As cases of respiratory illnesses such as the flu and COVID-19 increase, it is common to receive the recommendation to “keep up to date with vaccinations”, but what does this mean? Here, we explain it to you:
You are considered up-to-date on your COVID-19 vaccinations if you have completed a primary COVID-19 vaccination series and received the most recent booster dose recommended by the Centers for Disease Control and Prevention (CDC). In doing so, you should take into account:
The first vaccine you received, and
How long it has been since you received your last vaccine dose.
You have the primary vaccination series two weeks after receiving the second dose of a COVID-19 mRNA vaccine (which may be the Pfizer, Moderna or Novavax vaccines); or two weeks after receiving the single dose of Janssen's COVID-19 vaccine from Johnson & Johnson. You are considered up-to-date on vaccines if you received all recommended COVID-19 vaccines, including booster doses, when you were eligible.
We recommend that you visit CDC's tool to find out when you are due for your COVID-19 booster dose: https://www.cdc.gov/coronavirus/2019-ncov/vaccines/stay-up-to-date.html
If you are moderately or severely immunocompromised, please note that you have different recommendations regarding COVID-19 vaccines. All recommendations can be found here:
Everyone 6 months of age and older should get a flu vaccine every year. Most people need only one dose to be “up to date,” but there are some younger children who need two doses of the flu vaccine. For these children, CDC recommends the first dose as soon as the vaccine is available, because it is important that they receive the second dose at least four weeks after the first dose.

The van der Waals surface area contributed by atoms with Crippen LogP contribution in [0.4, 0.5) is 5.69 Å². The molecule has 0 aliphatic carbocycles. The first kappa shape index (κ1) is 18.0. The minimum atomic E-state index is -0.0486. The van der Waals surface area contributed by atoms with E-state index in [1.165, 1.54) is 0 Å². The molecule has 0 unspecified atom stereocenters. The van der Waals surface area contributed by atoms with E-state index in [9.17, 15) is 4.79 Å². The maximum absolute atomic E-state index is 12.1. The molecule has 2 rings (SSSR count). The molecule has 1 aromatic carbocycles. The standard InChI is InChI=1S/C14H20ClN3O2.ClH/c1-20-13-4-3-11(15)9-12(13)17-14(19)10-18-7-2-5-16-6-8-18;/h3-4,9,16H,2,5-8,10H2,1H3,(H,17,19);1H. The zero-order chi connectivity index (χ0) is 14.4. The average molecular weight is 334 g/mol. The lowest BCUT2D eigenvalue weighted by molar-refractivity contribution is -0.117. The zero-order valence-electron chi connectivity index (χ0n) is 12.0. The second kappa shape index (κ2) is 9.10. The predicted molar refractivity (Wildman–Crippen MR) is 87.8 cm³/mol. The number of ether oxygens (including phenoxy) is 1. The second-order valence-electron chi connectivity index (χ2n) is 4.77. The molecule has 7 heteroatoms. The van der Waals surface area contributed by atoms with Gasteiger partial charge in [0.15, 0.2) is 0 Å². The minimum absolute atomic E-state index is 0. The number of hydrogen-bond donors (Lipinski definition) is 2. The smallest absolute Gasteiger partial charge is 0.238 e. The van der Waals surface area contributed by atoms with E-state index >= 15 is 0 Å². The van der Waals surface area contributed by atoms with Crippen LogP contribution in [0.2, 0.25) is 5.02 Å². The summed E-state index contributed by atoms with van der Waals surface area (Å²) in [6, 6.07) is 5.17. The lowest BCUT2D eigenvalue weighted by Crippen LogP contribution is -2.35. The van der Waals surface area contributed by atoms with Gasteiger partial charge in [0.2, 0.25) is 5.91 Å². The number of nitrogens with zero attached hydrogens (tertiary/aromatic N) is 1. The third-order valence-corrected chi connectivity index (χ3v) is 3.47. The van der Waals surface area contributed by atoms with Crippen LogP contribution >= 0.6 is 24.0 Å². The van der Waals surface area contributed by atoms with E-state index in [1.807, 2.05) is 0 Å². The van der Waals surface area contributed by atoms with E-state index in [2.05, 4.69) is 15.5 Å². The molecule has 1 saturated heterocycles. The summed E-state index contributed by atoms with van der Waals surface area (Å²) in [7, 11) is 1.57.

Currently, there are several injectable influenza vaccines approved for people as young as 6 months old and CDC does not recommend one particular influenza vaccine over another. For adults 65 years of age and older, there are three influenza vaccines that are recommended as preferred options. These are Fluzone High-Dose Quadrivalent, Flublok Quadrivalent, and Fluad Quadrivalent. If none of the three preferred influenza vaccines are available for people 65 years or older at the time of administration, people in this age group may receive any age-appropriate influenza vaccine instead.
To find a flu vaccine in the United States, visit: https://www.vaccines.gov/find-vaccines/?_gl=1*d78ph3*_ga*MTgwODk5OTYwLjE2NzMzNjE3NDI.*_ga_SRP26B50XR*MTY3MzM2MTc0MS4xLjAuMTY3MzM2MTc0MS4wLjAuMA...
Do you have other questions about your health and labor rights in the United States? Ask SOL at covidchat.org.